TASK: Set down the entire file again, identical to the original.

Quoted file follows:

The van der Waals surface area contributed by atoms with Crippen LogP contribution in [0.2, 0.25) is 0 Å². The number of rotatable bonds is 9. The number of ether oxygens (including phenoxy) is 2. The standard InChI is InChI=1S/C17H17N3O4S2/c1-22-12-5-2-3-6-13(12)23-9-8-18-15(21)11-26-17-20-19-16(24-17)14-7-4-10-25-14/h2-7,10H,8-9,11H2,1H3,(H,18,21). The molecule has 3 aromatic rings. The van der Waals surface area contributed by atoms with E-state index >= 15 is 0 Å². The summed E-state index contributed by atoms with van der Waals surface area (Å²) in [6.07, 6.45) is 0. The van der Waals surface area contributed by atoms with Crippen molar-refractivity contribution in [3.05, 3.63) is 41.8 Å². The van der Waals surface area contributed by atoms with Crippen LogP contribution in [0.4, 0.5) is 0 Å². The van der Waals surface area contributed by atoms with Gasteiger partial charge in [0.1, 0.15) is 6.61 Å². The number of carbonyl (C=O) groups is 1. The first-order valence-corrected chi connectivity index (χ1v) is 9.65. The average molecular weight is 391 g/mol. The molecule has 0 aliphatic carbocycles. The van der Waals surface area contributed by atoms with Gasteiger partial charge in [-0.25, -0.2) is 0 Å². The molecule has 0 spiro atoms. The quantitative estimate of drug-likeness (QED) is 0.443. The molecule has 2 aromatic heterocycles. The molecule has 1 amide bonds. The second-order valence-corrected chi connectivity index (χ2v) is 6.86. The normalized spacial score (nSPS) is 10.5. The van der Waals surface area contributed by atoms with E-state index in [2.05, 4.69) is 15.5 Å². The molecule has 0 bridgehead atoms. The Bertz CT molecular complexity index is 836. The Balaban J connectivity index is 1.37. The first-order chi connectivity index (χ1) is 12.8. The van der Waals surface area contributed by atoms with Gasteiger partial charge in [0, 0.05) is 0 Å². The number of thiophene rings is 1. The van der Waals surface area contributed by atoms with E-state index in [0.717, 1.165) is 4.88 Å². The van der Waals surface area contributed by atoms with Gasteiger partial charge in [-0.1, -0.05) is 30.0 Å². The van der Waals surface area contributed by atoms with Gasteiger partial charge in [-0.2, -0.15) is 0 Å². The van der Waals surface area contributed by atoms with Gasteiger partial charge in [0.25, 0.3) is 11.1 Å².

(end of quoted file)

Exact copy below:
The van der Waals surface area contributed by atoms with Crippen LogP contribution in [0.2, 0.25) is 0 Å². The number of rotatable bonds is 9. The number of ether oxygens (including phenoxy) is 2. The standard InChI is InChI=1S/C17H17N3O4S2/c1-22-12-5-2-3-6-13(12)23-9-8-18-15(21)11-26-17-20-19-16(24-17)14-7-4-10-25-14/h2-7,10H,8-9,11H2,1H3,(H,18,21). The molecule has 3 aromatic rings. The van der Waals surface area contributed by atoms with E-state index >= 15 is 0 Å². The summed E-state index contributed by atoms with van der Waals surface area (Å²) in [6.07, 6.45) is 0. The van der Waals surface area contributed by atoms with Crippen molar-refractivity contribution in [3.05, 3.63) is 41.8 Å². The van der Waals surface area contributed by atoms with Crippen LogP contribution in [0.4, 0.5) is 0 Å². The van der Waals surface area contributed by atoms with Gasteiger partial charge in [0.1, 0.15) is 6.61 Å². The number of carbonyl (C=O) groups is 1. The first-order valence-corrected chi connectivity index (χ1v) is 9.65. The average molecular weight is 391 g/mol. The molecule has 0 aliphatic carbocycles. The van der Waals surface area contributed by atoms with Gasteiger partial charge in [-0.25, -0.2) is 0 Å². The molecule has 0 spiro atoms. The quantitative estimate of drug-likeness (QED) is 0.443. The molecule has 2 aromatic heterocycles. The molecule has 1 amide bonds. The second-order valence-corrected chi connectivity index (χ2v) is 6.86. The normalized spacial score (nSPS) is 10.5. The van der Waals surface area contributed by atoms with E-state index in [2.05, 4.69) is 15.5 Å². The molecule has 0 bridgehead atoms. The Bertz CT molecular complexity index is 836. The Balaban J connectivity index is 1.37. The first-order chi connectivity index (χ1) is 12.8. The van der Waals surface area contributed by atoms with Gasteiger partial charge in [0, 0.05) is 0 Å². The number of thiophene rings is 1. The van der Waals surface area contributed by atoms with E-state index in [0.717, 1.165) is 4.88 Å². The van der Waals surface area contributed by atoms with Gasteiger partial charge in [-0.1, -0.05) is 30.0 Å². The van der Waals surface area contributed by atoms with Gasteiger partial charge in [-0.2, -0.15) is 0 Å². The van der Waals surface area contributed by atoms with Gasteiger partial charge in [0.25, 0.3) is 11.1 Å².